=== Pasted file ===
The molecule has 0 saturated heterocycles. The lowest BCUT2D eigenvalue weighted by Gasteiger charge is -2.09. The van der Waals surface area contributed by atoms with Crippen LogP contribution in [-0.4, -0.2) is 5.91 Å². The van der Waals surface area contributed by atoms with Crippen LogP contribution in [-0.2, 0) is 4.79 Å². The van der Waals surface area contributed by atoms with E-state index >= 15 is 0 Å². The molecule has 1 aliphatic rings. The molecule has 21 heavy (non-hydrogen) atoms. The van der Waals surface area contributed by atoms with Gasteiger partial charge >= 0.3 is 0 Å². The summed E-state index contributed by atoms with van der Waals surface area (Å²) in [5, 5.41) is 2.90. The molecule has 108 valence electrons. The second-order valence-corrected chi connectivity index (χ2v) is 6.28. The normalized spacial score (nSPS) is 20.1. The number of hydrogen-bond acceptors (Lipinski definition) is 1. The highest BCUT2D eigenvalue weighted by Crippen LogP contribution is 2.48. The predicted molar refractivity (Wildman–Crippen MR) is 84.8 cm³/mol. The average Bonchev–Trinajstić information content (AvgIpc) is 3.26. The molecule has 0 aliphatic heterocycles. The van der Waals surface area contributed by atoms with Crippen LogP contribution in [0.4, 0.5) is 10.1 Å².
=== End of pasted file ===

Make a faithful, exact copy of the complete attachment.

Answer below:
The molecule has 0 saturated heterocycles. The lowest BCUT2D eigenvalue weighted by Gasteiger charge is -2.09. The van der Waals surface area contributed by atoms with Crippen LogP contribution in [-0.4, -0.2) is 5.91 Å². The van der Waals surface area contributed by atoms with Crippen LogP contribution in [-0.2, 0) is 4.79 Å². The van der Waals surface area contributed by atoms with E-state index >= 15 is 0 Å². The molecule has 1 aliphatic rings. The molecule has 21 heavy (non-hydrogen) atoms. The van der Waals surface area contributed by atoms with Gasteiger partial charge >= 0.3 is 0 Å². The summed E-state index contributed by atoms with van der Waals surface area (Å²) in [5, 5.41) is 2.90. The molecule has 108 valence electrons. The second-order valence-corrected chi connectivity index (χ2v) is 6.28. The normalized spacial score (nSPS) is 20.1. The number of hydrogen-bond acceptors (Lipinski definition) is 1. The highest BCUT2D eigenvalue weighted by Crippen LogP contribution is 2.48. The predicted molar refractivity (Wildman–Crippen MR) is 84.8 cm³/mol. The average Bonchev–Trinajstić information content (AvgIpc) is 3.26. The molecule has 0 aliphatic heterocycles. The van der Waals surface area contributed by atoms with Crippen LogP contribution in [0.4, 0.5) is 10.1 Å².